by Clara Yetter
“ Where’s the Parish House?” is a question many Kenyon students have asked when trying to find their way to Friday Café. Built between 1890 and 1900, the green-painted house located at 201 W. Brooklyn Street also plays host to events for various campus groups on a weekly basis.
A few weeks ago, the top floor of the house was in the process of being converted into a home for the family of Rachel Kessler, the new priest-in-charge of Harcourt Parish and chaplain at Kenyon College.
“We tried to spruce it up with new carpet, new paint on the walls, retiled bathrooms and more,” Anna Duke Reach said; Reach is director of programs for The Kenyon Review and a member of the Harcourt Parish subcommittee formed to revamp the apartment for the Kesslers. Before Kessler, Lee Schott, assistant director of career development, lived in the home.
Once inside the entrance hall, the house splits off in two directions. The first floor includes a main area large enough to seat more than 100 people, a large kitchen and dishwashing room and a small lounge area. The first floor of the house can be reserved for student-run events, whereas the upstairs is allocated for private living.
Rachel Kessler and her husband, Leeman Kessler, both of the Class of 2004, found it strangely comforting to be back at Kenyon. After double-majoring in English and philosophy, Kessler attended grad school and seminary school at the University of Toronto and was ordained by the Anglican Church of Canada in 2011. “It’s kind of surreal being back, but it’s really home,” Kessler said. “There aren’t a lot of jobs like this one.”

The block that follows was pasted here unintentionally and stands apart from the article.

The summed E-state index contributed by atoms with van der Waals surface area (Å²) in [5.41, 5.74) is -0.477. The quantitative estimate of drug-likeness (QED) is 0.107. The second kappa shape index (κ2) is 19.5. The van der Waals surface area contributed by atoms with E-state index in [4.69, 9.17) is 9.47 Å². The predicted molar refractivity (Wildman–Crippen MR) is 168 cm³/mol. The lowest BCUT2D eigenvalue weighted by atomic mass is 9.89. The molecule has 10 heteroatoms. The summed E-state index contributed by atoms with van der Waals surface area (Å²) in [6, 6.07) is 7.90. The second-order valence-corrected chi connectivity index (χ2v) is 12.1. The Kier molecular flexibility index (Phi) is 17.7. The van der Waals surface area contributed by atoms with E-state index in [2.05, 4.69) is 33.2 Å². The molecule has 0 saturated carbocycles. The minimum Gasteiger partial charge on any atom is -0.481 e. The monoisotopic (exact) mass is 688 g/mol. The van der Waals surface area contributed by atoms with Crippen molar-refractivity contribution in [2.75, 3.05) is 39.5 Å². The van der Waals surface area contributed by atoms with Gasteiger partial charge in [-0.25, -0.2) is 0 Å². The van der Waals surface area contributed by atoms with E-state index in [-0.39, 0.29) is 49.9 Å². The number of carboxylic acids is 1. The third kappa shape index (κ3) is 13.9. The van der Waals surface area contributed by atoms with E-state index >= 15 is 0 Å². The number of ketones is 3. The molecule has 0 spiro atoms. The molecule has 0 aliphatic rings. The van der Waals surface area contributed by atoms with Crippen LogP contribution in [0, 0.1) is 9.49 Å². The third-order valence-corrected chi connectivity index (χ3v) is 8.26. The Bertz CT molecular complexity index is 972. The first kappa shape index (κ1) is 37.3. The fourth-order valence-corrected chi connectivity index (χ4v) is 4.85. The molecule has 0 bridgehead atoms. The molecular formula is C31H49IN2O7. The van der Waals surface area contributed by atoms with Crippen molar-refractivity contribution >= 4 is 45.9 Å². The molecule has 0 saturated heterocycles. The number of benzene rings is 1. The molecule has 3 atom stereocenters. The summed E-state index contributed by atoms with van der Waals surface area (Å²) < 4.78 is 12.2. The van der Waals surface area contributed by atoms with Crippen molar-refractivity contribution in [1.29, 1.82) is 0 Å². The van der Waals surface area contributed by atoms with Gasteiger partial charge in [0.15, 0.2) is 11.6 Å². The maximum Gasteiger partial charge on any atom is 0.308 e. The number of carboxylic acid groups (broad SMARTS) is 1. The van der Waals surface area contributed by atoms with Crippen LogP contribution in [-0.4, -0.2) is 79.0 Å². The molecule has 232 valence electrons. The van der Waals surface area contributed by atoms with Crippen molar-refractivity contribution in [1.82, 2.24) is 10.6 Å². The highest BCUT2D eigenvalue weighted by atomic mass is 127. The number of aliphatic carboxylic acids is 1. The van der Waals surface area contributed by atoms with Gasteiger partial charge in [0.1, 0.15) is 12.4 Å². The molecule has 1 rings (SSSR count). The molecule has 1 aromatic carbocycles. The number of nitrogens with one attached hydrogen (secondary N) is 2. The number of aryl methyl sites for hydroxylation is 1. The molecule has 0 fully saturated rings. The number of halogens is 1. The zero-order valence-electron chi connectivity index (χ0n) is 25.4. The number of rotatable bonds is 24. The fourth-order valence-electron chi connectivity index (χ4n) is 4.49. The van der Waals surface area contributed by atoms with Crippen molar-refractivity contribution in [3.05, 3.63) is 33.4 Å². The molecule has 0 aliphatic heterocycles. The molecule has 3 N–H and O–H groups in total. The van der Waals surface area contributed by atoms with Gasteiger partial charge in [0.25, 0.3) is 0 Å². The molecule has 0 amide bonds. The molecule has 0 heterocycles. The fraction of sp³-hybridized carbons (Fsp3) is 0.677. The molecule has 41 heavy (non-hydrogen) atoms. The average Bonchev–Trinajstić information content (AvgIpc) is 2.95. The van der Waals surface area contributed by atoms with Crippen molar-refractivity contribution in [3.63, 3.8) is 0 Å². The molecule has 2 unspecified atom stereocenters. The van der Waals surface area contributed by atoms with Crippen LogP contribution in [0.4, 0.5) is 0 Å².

The previous parish house stood where Gund Commons is today and was torn down for the Commons construction, according to Tom Stamp, College Historian and Keeper of Kenyonia. Stamp said Harcourt Parish Episcopal Church purchased the building in 1968; it was previously a private residence.
Harcourt Parish hosts Friday Café, a $7-a-head lunch organized by Joyce Klein, each week. Klein said she and her friend Peggy Turgeon started the café about 20 years ago. “At first we were doing a fundraiser to raise money for scholarships on the front porch of Farr Hall,” Klein said. Over the years, demand grew, so they moved the café to the Parish House. “Last week, we had 140 people at Friday Café. We never know how many to expect,” Klein said. All of the proceeds from the café go toward maintaining the building.
Today, many student organizations reserve the Parish House for events for a fee of $15. Canterbury Kenyon, the Episcopal student group on campus, uses the space to host biweekly dinners paired with engaging discussion topics, in collaboration with other Kenyon groups and professors. PEAS (People Endorsing Agrarian Sustainability) also hosts a popular local foods brunch in the space during Family Weekend each year. In the past, the Parish House has been the site of activities ranging from craft sales and movie showings to wedding receptions and other religious events.
As a temporary home and gathering place, the Parish House is open, spacious and sits in the middle of the Village. So maybe next Friday, wander down to this under-appreciated home for some homemade food and enjoy being a part of its eccentric history.